You can adapt toys to cover multiple goals, so you can use the toy in many of your sessions. I love utilizing a toy or a pretend play theme for many of my mixed group sessions! Adapting materials sparks joy in this SLP.
Today, I wanted to share all about what play-based speech therapy is, how this benefits the child, the stages of play, and tips for how to be a rockstar SLP with play therapy! Ya ready for some practical therapy info? After this blog post, you will be confident with doing play therapy with your students!
What is play-based speech therapy?
- Children are motivated to engage and communicate when playing with materials of interest.
- Play-based therapy helps increase attention and build better positive interactions.
- Children learn the social skills necessary for playing with toys and make progress on speech and/or language goals in a naturalistic setting.
- The child will make better connections with real-life events and will improve memory.
Types of Play That Can Be Targeted in Play-Based Speech Therapy
- Functional play – investigating how common objects work and are used
- Construction play – building things with objects
- Game play with rules – board games that have a clear set of rules for playing
- Outdoor and movement play – activities that involve physical movement
- Symbolic, dramatic, and pretend play – common activities are done in everyday life as play
The Five Stages of Play Children Use
- Stage I: Onlooker play – watching and observing (under 1 year of age)
- Stage II: Solitary play – playing by themselves (between 1-2 years of age)
- Stage III: Parallel play – playing near others but not engaging with others (between 2-3 years of age)
- Stage IV: Associative play – playing with others but sometimes playing by themselves (between 3-4 years of age)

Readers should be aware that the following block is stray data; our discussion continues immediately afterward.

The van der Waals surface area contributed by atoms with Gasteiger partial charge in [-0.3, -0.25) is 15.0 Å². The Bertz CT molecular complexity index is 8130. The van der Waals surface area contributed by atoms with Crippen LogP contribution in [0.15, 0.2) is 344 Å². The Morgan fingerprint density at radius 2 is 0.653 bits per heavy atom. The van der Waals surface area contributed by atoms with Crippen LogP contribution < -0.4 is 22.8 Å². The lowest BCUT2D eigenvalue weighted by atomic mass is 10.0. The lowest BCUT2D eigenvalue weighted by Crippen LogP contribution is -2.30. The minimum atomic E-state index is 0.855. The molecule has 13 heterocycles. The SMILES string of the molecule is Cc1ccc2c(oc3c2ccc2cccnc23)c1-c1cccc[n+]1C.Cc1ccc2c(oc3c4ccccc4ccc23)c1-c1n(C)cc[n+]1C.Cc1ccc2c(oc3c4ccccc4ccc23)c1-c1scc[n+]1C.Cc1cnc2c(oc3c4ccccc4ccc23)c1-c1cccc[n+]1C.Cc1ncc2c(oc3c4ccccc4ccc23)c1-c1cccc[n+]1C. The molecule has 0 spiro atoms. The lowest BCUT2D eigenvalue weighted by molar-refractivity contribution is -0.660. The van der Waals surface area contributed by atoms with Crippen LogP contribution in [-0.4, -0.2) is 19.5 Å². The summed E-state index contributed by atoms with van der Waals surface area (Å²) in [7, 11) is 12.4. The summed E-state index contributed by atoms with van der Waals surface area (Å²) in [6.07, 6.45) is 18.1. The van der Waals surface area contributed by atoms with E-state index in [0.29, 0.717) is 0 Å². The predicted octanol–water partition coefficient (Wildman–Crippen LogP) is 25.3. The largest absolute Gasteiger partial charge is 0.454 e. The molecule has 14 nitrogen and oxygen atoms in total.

- Stage V: Cooperative play – playing with others and will not continue to play without a partner (above 4 years of age)
Tips for Implementing Play-Based Speech Therapy
- Let the child take the lead during the play activity as much as you can without moving away from the target goals. When doing play-based therapy, it is important for it to feel natural and not clinician-directed.
- Avoid commands such as, “Say this” during the session. When we put too many demands on students, it takes away from the “play” aspect of therapy. Instead, give 5-10 second wait times after modeling a word or phrase to see if the child initiates a question or a comment.
- Find toys and materials that are relevant and interesting to the child. Participation will increase with the right toy.
- If the toy/material is motivating for the child, then use it more than one session. Lesson planning will take less time, and students will have more engagement with the skills.
- Provide two toys or play options in a session. Allow the child to help make decisions about what he/she wants to play with. Re-introduce toys/materials that were not interesting to the child in the past. They may have a new interest in the toy.
- Set a timer and have visual supports for students that need preparation before ending a play session. This will help decrease or eliminate unwanted behaviors during transition times.
- Model speech and/or language skills that you want the child to learn. You can show the child how to get a toy that he/she wants, show how to play with a toy, or use a new phrase the child can use while playing.
How to Use Toys in Speech Therapy
Do You Struggle with Remembering All the Targets While Playing with Students?
What Are Your Tips for Play-Based Speech Therapy?
Do you have any tips for implementing play-based speech therapy with your students? Have you found some success with using toys to help your students with complex speech and language needs? I would love to hear your tips!
And, I would love to know your favorite toys or pretend play themes you enjoy using for therapy. Share in the comments or email me at firstname.lastname@example.org with your ideas.